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Comparison of three automated compounding devices for parenteral nutrition according to four key technical tests
  1. Julien Leenhardt1,2,3,
  2. Marjorie Durand1,
  3. Luc Choisnard4,
  4. Marie-Dominique Desruet1,3,
  5. Roseline Mazet1,
  6. Pierrick Bedouch1,2,5
  1. 1Pharmacy, University Hospital Centre Grenoble Alpes, Grenoble, Auvergne-Rhone-Alpes, France
  2. 2Faculty of pharmacy, Univ. Grenoble Alpes, Saint-Martin-d'Heres, Rhône-Alpes, France
  3. 3Univ. Grenoble Alpes, INSERM, CHU Grenoble Alpes, LRB, 38000 Grenoble, France
  4. 4Univ. Grenoble Alpes, DPM, UMR CNRS 5063, ICMG FR 2607, Saint-Martin-d'Heres, Rhône-Alpes, France
  5. 5Univ. Grenoble Alpes, CNRS TIMC-IMAG, UMR 5525, 38000, Grenoble, France
  1. Correspondence to Dr Julien Leenhardt, pharmacy, University Hospital Centre Grenoble Alpes, 38000 Grenoble, Auvergne-Rhone-Alpes, France; jleenhardt{at}chu-grenoble.fr

Abstract

Objectives Automation of parenteral nutrition (PN) preparation is nowadays a recommended practice in order to reduce human errors and thus improve the safety and accuracy of the finished product. Other benefits of automation may include full documentation of preparation and a reduction in personnel requirements or staff injuries. The market of automation compounding presents different automated compounding devices (ACDs). The aim of this study is to compare the technical characteristics of ACDs by carrying out four specific challenges.

Methods Three ACDs: Two piston pumps with ACD 1: MediMix Multi 4120R (Impromediform) and ACD 2: Mibmix Compounder C12 (Hemedis), and one peristaltic pump ACD 3: ExactaMix Compounder EM2400 (Baxter) were assessed in a pharmaceutical manufacturing unit within a controlled atmosphere area, under horizontal laminar flow hood (LFH) according to four tests: volumetric accuracy, flush volume, smoke test, and a production test with three configurations of PN bags. For this test, a PN bag was considered accepted when all quality controls (weight, molar concentration of sodium, potassium and calcium) were fulfilled.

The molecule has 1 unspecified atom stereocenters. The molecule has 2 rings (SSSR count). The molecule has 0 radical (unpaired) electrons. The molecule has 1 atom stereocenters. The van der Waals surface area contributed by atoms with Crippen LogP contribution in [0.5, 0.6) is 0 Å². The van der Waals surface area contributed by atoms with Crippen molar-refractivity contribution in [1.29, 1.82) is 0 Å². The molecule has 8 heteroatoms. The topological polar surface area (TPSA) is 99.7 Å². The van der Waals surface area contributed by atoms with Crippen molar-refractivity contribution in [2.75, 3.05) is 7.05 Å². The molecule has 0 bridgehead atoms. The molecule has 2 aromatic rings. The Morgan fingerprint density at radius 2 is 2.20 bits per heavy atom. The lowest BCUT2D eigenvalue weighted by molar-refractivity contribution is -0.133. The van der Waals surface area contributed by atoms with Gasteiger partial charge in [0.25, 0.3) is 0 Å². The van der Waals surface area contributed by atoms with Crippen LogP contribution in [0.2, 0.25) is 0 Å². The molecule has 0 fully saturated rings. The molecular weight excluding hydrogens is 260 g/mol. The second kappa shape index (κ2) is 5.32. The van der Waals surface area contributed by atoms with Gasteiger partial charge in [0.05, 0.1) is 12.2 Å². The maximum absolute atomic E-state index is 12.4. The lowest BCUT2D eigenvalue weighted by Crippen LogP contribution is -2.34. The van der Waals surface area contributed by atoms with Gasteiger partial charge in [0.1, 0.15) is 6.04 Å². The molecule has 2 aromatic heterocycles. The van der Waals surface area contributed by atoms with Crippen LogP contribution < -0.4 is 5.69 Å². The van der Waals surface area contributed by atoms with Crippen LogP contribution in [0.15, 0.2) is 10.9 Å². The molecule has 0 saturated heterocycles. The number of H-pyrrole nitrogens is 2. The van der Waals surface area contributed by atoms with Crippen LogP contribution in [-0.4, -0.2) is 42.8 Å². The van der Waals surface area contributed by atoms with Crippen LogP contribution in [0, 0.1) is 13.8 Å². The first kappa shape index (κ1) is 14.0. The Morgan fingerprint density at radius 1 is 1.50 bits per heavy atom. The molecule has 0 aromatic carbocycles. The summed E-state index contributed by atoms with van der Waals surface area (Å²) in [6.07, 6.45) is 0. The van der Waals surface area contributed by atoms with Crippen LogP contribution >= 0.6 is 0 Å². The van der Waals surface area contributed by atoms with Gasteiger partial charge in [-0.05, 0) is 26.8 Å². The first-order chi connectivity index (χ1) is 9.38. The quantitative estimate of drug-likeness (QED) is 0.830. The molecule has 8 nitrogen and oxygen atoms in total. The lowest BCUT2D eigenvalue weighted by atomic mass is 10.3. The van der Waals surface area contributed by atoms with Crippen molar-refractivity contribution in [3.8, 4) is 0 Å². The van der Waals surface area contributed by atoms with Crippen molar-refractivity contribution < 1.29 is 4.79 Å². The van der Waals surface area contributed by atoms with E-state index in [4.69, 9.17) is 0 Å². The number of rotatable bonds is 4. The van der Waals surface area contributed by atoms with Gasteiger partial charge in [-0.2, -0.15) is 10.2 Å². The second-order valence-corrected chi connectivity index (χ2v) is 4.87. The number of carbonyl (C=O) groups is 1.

Results The maximum relative biases found for the different ACDs were heterogeneous. ACD 1 had the best volumetric accuracy with respect to supplier specifications and for extreme volumes (0.2 mL). Evaluation of the flushing volume allowed the validation of 50 mL volumes for ACD 1 and ACD 3. The smoke test was only conclusive for ACD 1 under a horizontal LFH. The percentage of PN bags accepted were 98.8% for ACD 1, 70% for ACD 2%, and 95.5% for ACD 3.

Conclusion This study compared three ACDs according to four relevant and specific tests. Based on the data acquired, we conclude that ACD 1 is the most accurate, has the lowest flushing volume, is suitable for use in a LFH, and achieves the best results in the production test.

  • analytic sample preparation methods
  • automation
  • drug compounding
  • equipment design
  • laboratories
  • hospital
  • nutritional sciences
  • pharmacy service
  • hospital
  • quality of health care
  • robotics
  • safety
  • nutritional support
  • neonatology

Data availability statement

All data relevant to the study are included in the article or uploaded as supplementary information.

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